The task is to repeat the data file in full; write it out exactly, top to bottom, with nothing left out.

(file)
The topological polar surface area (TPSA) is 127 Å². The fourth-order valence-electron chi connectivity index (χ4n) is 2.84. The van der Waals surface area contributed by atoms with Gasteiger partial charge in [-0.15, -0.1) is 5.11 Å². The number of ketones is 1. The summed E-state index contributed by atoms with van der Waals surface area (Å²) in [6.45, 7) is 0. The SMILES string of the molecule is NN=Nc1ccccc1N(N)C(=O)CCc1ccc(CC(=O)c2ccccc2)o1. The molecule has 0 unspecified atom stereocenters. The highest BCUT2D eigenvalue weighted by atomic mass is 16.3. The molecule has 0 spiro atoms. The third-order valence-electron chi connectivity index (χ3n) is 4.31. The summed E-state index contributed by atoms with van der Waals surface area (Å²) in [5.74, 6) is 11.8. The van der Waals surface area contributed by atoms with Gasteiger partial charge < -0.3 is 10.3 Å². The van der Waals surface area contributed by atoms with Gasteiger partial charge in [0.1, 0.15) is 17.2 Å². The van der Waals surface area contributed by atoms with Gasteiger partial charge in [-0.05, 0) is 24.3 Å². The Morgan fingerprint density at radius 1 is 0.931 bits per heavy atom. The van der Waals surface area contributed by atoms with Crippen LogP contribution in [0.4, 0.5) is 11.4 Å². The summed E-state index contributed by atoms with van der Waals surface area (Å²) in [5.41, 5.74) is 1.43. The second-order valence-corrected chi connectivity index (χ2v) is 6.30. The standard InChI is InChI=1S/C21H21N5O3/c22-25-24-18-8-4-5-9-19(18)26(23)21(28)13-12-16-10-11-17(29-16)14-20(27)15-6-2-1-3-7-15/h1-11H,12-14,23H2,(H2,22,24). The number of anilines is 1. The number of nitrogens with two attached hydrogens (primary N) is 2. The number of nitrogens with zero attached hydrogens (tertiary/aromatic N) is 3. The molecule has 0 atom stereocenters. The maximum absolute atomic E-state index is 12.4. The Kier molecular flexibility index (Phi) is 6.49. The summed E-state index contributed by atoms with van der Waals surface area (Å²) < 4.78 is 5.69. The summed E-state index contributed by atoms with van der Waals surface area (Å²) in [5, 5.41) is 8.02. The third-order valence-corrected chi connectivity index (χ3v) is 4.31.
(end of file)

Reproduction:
The topological polar surface area (TPSA) is 127 Å². The fourth-order valence-electron chi connectivity index (χ4n) is 2.84. The van der Waals surface area contributed by atoms with Gasteiger partial charge in [-0.15, -0.1) is 5.11 Å². The number of ketones is 1. The summed E-state index contributed by atoms with van der Waals surface area (Å²) in [6.45, 7) is 0. The SMILES string of the molecule is NN=Nc1ccccc1N(N)C(=O)CCc1ccc(CC(=O)c2ccccc2)o1. The molecule has 0 unspecified atom stereocenters. The highest BCUT2D eigenvalue weighted by atomic mass is 16.3. The molecule has 0 spiro atoms. The third-order valence-electron chi connectivity index (χ3n) is 4.31. The summed E-state index contributed by atoms with van der Waals surface area (Å²) in [5.74, 6) is 11.8. The van der Waals surface area contributed by atoms with Gasteiger partial charge < -0.3 is 10.3 Å². The van der Waals surface area contributed by atoms with Gasteiger partial charge in [0.1, 0.15) is 17.2 Å². The van der Waals surface area contributed by atoms with Gasteiger partial charge in [-0.05, 0) is 24.3 Å². The Morgan fingerprint density at radius 1 is 0.931 bits per heavy atom. The van der Waals surface area contributed by atoms with Crippen LogP contribution in [0.4, 0.5) is 11.4 Å². The summed E-state index contributed by atoms with van der Waals surface area (Å²) in [5.41, 5.74) is 1.43. The second-order valence-corrected chi connectivity index (χ2v) is 6.30. The standard InChI is InChI=1S/C21H21N5O3/c22-25-24-18-8-4-5-9-19(18)26(23)21(28)13-12-16-10-11-17(29-16)14-20(27)15-6-2-1-3-7-15/h1-11H,12-14,23H2,(H2,22,24). The number of anilines is 1. The number of nitrogens with two attached hydrogens (primary N) is 2. The number of nitrogens with zero attached hydrogens (tertiary/aromatic N) is 3. The molecule has 0 atom stereocenters. The maximum absolute atomic E-state index is 12.4. The Kier molecular flexibility index (Phi) is 6.49. The summed E-state index contributed by atoms with van der Waals surface area (Å²) < 4.78 is 5.69. The summed E-state index contributed by atoms with van der Waals surface area (Å²) in [5, 5.41) is 8.02. The third-order valence-corrected chi connectivity index (χ3v) is 4.31.